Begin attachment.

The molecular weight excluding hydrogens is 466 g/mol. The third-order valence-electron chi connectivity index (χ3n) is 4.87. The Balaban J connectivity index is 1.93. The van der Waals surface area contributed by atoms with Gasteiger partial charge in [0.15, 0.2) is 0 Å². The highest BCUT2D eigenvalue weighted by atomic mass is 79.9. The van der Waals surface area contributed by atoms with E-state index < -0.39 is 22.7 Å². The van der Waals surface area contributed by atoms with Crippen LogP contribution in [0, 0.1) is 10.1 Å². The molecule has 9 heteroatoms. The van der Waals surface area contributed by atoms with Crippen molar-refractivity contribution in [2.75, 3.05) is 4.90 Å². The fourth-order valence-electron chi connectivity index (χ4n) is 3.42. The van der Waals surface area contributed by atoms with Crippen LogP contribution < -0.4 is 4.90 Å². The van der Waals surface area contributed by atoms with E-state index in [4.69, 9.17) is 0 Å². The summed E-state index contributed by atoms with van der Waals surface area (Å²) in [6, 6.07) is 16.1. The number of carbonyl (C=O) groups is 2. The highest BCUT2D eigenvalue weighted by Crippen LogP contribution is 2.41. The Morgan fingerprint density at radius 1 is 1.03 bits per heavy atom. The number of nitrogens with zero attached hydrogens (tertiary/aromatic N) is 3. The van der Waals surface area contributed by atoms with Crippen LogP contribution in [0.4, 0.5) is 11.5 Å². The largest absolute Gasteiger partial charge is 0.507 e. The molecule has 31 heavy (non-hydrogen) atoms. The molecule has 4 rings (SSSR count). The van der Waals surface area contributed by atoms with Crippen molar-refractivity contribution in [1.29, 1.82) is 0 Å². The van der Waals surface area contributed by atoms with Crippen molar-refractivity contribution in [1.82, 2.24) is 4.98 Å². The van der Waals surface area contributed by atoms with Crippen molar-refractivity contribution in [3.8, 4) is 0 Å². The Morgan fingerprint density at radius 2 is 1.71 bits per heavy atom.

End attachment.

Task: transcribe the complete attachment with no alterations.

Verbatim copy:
The molecular weight excluding hydrogens is 466 g/mol. The third-order valence-electron chi connectivity index (χ3n) is 4.87. The Balaban J connectivity index is 1.93. The van der Waals surface area contributed by atoms with Gasteiger partial charge in [0.15, 0.2) is 0 Å². The highest BCUT2D eigenvalue weighted by atomic mass is 79.9. The van der Waals surface area contributed by atoms with E-state index < -0.39 is 22.7 Å². The van der Waals surface area contributed by atoms with Crippen LogP contribution in [0, 0.1) is 10.1 Å². The molecule has 9 heteroatoms. The van der Waals surface area contributed by atoms with Crippen molar-refractivity contribution in [2.75, 3.05) is 4.90 Å². The fourth-order valence-electron chi connectivity index (χ4n) is 3.42. The van der Waals surface area contributed by atoms with Crippen LogP contribution < -0.4 is 4.90 Å². The van der Waals surface area contributed by atoms with E-state index in [4.69, 9.17) is 0 Å². The summed E-state index contributed by atoms with van der Waals surface area (Å²) in [6, 6.07) is 16.1. The number of carbonyl (C=O) groups is 2. The highest BCUT2D eigenvalue weighted by Crippen LogP contribution is 2.41. The Morgan fingerprint density at radius 1 is 1.03 bits per heavy atom. The number of nitrogens with zero attached hydrogens (tertiary/aromatic N) is 3. The van der Waals surface area contributed by atoms with Crippen LogP contribution in [0.4, 0.5) is 11.5 Å². The largest absolute Gasteiger partial charge is 0.507 e. The molecule has 31 heavy (non-hydrogen) atoms. The molecule has 4 rings (SSSR count). The van der Waals surface area contributed by atoms with Crippen molar-refractivity contribution in [1.29, 1.82) is 0 Å². The van der Waals surface area contributed by atoms with Crippen molar-refractivity contribution in [1.82, 2.24) is 4.98 Å². The van der Waals surface area contributed by atoms with Crippen molar-refractivity contribution in [3.8, 4) is 0 Å². The Morgan fingerprint density at radius 2 is 1.71 bits per heavy atom.